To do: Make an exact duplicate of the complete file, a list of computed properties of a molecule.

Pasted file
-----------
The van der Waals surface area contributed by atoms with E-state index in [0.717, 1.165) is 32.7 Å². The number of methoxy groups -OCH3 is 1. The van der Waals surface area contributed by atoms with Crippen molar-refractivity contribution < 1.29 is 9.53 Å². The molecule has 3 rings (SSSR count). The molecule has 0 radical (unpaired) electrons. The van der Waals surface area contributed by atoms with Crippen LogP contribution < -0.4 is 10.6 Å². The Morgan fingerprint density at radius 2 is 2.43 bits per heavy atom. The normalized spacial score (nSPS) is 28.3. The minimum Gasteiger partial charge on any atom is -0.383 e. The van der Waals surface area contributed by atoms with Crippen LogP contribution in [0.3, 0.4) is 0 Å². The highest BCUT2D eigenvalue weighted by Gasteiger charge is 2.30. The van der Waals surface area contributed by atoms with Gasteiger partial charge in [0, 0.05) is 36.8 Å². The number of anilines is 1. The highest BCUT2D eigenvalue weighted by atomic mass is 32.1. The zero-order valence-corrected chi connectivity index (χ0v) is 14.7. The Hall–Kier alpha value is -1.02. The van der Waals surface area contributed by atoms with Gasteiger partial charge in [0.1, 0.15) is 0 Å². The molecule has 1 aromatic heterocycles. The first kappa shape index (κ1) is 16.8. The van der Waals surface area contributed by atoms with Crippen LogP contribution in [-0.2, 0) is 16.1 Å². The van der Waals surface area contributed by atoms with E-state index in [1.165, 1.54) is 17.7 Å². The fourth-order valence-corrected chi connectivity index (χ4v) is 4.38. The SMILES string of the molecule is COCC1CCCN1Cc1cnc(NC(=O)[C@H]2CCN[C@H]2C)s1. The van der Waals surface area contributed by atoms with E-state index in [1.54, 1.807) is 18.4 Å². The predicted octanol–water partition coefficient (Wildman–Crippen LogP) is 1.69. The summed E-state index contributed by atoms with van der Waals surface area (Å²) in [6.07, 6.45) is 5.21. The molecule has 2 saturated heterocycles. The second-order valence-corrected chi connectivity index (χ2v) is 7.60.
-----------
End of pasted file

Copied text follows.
The van der Waals surface area contributed by atoms with E-state index in [0.717, 1.165) is 32.7 Å². The number of methoxy groups -OCH3 is 1. The van der Waals surface area contributed by atoms with Crippen molar-refractivity contribution < 1.29 is 9.53 Å². The molecule has 3 rings (SSSR count). The molecule has 0 radical (unpaired) electrons. The van der Waals surface area contributed by atoms with Crippen LogP contribution < -0.4 is 10.6 Å². The Morgan fingerprint density at radius 2 is 2.43 bits per heavy atom. The normalized spacial score (nSPS) is 28.3. The minimum Gasteiger partial charge on any atom is -0.383 e. The van der Waals surface area contributed by atoms with Crippen LogP contribution in [0.3, 0.4) is 0 Å². The highest BCUT2D eigenvalue weighted by Gasteiger charge is 2.30. The van der Waals surface area contributed by atoms with Gasteiger partial charge in [0, 0.05) is 36.8 Å². The number of anilines is 1. The highest BCUT2D eigenvalue weighted by atomic mass is 32.1. The zero-order valence-corrected chi connectivity index (χ0v) is 14.7. The Hall–Kier alpha value is -1.02. The van der Waals surface area contributed by atoms with Gasteiger partial charge in [0.1, 0.15) is 0 Å². The molecule has 1 aromatic heterocycles. The first kappa shape index (κ1) is 16.8. The van der Waals surface area contributed by atoms with Crippen LogP contribution in [-0.2, 0) is 16.1 Å². The van der Waals surface area contributed by atoms with E-state index in [1.165, 1.54) is 17.7 Å². The fourth-order valence-corrected chi connectivity index (χ4v) is 4.38. The SMILES string of the molecule is COCC1CCCN1Cc1cnc(NC(=O)[C@H]2CCN[C@H]2C)s1. The van der Waals surface area contributed by atoms with E-state index in [1.54, 1.807) is 18.4 Å². The predicted octanol–water partition coefficient (Wildman–Crippen LogP) is 1.69. The summed E-state index contributed by atoms with van der Waals surface area (Å²) in [6.07, 6.45) is 5.21. The molecule has 2 saturated heterocycles. The second-order valence-corrected chi connectivity index (χ2v) is 7.60.